We continue Red Reporter's player by player look at the 2015 Cincinnati Reds. We'll profile every player who got time for the Reds this year, and will imagine their tenure with the Reds going forward.
By the Numbers
4 Wins, 4 Losses, 66.1 IP, 1.63 ERA, 1.94 FIP, 15.74 K/9, 4.48 BB/9, 3.52 K/BB, 1.15 WHIP, 33 Saves, 2.4 bWAR
Honestly, this feels weird to write because Aroldis Chapman is a freak, and he had an unbelievable 2015 season. However, if you compare his 2015 season to his 2014, it just isn't the same. Chapman pitched worse across the board than he did the year before. I'm not saying that's a bad thing. His 2014 season was historically one of the best by a reliever ever.
We have extraordinarily high expectations for Chapman because it seems impossible that anyone could even get a hit against him. However, looking at the numbers, that's not quite true. Chapman is phenomenal at keeping hitters from making contact with the ball, basically, because his average velocity is 99 MPH and he throws a sick slider and change up. However, his BABIP for the year was sitting at .331. Meaning, when someone actually made fair contact with the ball, there was a good chance it would end up being a hit. For a guy that consistently throws the ball 100+ miles per hour, that's kinda weird. Regardless, Chapman is probably the best closer in the game, and if he isn't then he's the most exciting. Chicks dig 100+ MPH fastballs.
How'd He Do?
This seems like an incredibly dumb question considering what I laid out above. However, from my standpoint, Chapman's 2015 was disappointing. Part of it is the lofty, high expectations we put on him. Another part is my usual dumb and biased opinion. I don't want Chapman on the team anymore. Every time he pitches for the Reds, while exciting, is truly a waste. Outside of that, if you look at his numbers compared to the year before, he just doesn't look as good. The velocity was there and he was near unhitable once again, but he wasn't as effective. He walked more batters, gave up more dingers, and players put the ball in play more often. If we are using my eye test, I felt like batters were able to stick with Chapman longer. I felt like they could force longer counts and in turn had better results. But, maybe that's because of my bias.
I'm going to take a page from Derek's book when he wrote about Mesoraco. Who in the hell knows about the 2016 outlook? We're in a weird spot. We are no longer in the #LetHimStart phase. Rather, we are in the #ShouldWeTradeHim phase. The answer is yes. If you believe otherwise you are wrong. I think Walt Jocketty would tell you that you're wrong as well. During the 2015 trade deadline, it sounds like Walter was very close to pulling the trigger on a Chapman trade. Rumor was he was asking for the moon and teams backed away. It's difficult to fathom selling the farm for a closer, however one team looked like they were going to do it. The Arizona Diamondbacks are a really dumb team, and LaRussa and company were really considering shipping some top prospects to the Reds for Chapman. Something happened and a deal couldn't get done.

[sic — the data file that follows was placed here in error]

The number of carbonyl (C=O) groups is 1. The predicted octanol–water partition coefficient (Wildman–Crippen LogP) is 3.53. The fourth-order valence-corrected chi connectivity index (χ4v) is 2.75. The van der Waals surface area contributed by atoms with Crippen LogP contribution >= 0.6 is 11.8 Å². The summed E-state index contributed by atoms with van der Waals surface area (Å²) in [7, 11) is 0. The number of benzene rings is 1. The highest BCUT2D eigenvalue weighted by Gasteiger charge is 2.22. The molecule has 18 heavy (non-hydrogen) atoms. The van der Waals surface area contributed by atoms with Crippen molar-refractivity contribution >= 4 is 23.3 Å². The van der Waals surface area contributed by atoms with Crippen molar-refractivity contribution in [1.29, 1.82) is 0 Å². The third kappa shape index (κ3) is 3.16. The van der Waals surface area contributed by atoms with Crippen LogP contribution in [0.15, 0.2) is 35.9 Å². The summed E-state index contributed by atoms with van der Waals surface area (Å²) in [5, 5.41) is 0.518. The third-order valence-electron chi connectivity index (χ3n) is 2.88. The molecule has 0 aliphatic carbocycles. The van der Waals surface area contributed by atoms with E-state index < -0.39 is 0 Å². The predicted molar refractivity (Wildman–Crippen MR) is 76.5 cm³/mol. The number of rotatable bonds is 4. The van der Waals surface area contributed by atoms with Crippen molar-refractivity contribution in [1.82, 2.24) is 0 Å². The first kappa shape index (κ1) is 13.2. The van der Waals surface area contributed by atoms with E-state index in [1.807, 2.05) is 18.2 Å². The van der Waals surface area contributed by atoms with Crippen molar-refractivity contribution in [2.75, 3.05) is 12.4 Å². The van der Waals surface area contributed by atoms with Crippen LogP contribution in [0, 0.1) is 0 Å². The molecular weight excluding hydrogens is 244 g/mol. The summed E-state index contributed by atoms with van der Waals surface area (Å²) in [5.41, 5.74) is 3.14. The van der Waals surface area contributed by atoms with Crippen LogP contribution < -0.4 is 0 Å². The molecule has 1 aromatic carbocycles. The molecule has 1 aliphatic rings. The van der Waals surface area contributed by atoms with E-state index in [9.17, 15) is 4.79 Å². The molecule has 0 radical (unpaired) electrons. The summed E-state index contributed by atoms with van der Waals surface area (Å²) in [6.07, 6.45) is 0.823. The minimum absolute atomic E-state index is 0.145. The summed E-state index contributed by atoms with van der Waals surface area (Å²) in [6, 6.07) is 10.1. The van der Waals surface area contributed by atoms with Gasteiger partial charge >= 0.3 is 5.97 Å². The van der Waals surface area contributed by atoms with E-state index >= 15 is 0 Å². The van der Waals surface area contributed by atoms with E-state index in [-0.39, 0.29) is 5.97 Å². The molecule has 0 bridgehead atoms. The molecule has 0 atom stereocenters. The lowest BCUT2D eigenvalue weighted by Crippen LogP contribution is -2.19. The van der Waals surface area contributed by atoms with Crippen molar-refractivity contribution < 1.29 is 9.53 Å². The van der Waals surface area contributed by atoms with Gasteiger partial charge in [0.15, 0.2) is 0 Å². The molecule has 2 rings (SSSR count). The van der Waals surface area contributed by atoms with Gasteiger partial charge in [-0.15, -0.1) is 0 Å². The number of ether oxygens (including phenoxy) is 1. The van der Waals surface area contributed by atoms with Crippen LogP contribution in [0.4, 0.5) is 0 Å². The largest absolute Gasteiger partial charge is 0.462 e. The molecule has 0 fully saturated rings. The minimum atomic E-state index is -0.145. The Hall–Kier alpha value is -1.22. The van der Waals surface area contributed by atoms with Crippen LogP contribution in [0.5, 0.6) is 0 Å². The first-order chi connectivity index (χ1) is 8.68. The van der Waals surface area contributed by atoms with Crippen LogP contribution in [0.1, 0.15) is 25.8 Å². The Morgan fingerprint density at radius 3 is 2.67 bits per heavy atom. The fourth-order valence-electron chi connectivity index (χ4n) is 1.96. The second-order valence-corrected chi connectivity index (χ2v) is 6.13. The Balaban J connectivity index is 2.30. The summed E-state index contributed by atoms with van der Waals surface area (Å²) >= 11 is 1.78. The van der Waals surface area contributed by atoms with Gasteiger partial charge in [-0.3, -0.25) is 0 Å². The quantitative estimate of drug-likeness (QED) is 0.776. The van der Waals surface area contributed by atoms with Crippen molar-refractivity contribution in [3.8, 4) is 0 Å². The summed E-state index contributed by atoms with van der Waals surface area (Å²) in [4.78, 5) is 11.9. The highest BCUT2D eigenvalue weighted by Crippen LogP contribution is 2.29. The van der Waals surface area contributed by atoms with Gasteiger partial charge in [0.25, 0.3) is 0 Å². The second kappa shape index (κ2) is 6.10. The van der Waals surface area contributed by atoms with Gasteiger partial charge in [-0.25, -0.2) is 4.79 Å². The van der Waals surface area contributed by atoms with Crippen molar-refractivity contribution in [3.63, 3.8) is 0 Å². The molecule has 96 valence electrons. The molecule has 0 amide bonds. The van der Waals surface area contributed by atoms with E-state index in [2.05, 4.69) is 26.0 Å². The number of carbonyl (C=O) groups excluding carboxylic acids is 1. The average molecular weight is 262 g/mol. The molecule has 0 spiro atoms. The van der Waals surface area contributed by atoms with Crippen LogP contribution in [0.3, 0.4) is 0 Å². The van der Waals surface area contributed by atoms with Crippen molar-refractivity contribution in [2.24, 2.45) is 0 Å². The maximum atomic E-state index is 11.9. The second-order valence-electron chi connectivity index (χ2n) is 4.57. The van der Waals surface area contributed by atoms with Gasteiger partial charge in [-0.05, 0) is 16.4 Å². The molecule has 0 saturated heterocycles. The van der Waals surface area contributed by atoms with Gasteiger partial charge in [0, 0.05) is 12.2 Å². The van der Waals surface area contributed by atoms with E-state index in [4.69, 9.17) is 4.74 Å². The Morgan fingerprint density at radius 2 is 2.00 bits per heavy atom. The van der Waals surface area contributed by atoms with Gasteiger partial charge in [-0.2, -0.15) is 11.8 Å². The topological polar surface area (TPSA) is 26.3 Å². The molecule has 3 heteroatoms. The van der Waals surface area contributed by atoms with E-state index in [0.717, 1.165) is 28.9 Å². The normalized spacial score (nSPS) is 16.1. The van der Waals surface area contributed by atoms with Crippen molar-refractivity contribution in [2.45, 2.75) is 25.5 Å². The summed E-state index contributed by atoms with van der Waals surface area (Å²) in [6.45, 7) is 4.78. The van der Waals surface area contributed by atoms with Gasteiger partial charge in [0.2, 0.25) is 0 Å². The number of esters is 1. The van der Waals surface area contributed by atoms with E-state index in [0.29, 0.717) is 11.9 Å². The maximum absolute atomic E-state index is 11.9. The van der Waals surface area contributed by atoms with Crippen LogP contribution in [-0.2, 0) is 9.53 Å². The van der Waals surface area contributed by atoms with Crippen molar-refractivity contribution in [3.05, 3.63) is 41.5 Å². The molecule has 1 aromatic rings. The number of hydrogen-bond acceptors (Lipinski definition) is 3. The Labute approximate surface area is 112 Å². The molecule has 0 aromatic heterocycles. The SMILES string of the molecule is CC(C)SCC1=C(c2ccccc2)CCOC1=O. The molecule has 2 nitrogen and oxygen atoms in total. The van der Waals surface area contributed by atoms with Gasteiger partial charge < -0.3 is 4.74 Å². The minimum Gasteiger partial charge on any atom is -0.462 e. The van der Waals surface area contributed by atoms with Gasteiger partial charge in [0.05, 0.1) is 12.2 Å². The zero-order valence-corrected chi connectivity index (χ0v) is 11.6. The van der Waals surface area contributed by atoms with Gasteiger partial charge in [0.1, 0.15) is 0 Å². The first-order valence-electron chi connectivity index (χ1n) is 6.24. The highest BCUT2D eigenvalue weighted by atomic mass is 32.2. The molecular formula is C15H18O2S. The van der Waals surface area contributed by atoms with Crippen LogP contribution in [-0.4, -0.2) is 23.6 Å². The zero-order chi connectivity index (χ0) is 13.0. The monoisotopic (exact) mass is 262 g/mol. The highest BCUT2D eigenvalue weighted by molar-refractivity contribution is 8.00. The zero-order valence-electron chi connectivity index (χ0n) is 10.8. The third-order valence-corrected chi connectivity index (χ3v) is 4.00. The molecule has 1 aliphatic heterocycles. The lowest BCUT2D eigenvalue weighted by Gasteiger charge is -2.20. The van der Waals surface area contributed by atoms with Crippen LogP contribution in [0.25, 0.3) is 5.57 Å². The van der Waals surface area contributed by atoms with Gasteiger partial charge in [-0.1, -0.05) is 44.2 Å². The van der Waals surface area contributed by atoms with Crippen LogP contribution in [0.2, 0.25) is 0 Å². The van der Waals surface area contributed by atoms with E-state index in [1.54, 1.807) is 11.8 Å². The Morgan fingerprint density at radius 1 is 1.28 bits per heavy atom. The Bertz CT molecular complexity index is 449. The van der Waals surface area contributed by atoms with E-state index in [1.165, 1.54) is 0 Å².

If you've been paying attention, it sounds like the Reds are going to blow it up and take the route taken by the Astros and Cubs. It's not a bad idea. Actually, it is quite intriguing. Chapman would be #1 to go on this list. He's only got a year left on his contract, is getting expensive, and could net you some serious prospect haulage. Also, it's very likely that a team may overpay just because it's Chapman, and he can throw really really hard. It's easy to believe that his fastball can increase ticket sales and for many teams that's sexy.
Scenario #1: The Reds trade Chapman.
In my mind, this is the only scenario that should exist. It makes zero sense for the Reds to pay Chapman money to close when they most likely will not have a winning team. I think Walt got Castellini on the same page, and I'm sure there are some fans wise enough to be on board. The most important part of this scenario is Chapman is the one player on the team that will net the most prospects. Teams are gonna be all over the Chapman bidding war come Winter Meetings.
Scenario #2: The Reds keep Chapman and win.
I mean, if this happens Walt looks like a freaking wizard. I would be very happy if this happened because I love winning baseball. However, this has a snowball's chance in hell of happening unless some big moves are made to improve the team in FA and the winter trade market. This just isn't smart baseball management, and the Reds shouldn't even try.
Scenario #3: The Reds keep Chapman and lose.
If this happens grab your pitch forks and torches and storm the stadium. Everyone would deserve to lose their jobs.
Scenario #4: The Reds keep Chapman and his arm blows up.
I'll just cry.
Chance of making the Reds Roster in 2016: If he's on the team it is 99.9%. However, I think the realistic chance of him being with the Reds in 2016 is about 10%. I don't think any GM in baseball, except for Dave Stewart, would keep Chapman in Cincy with this kind of situation. He'll get traded and the Reds will get some pretty dang nice prospects in return.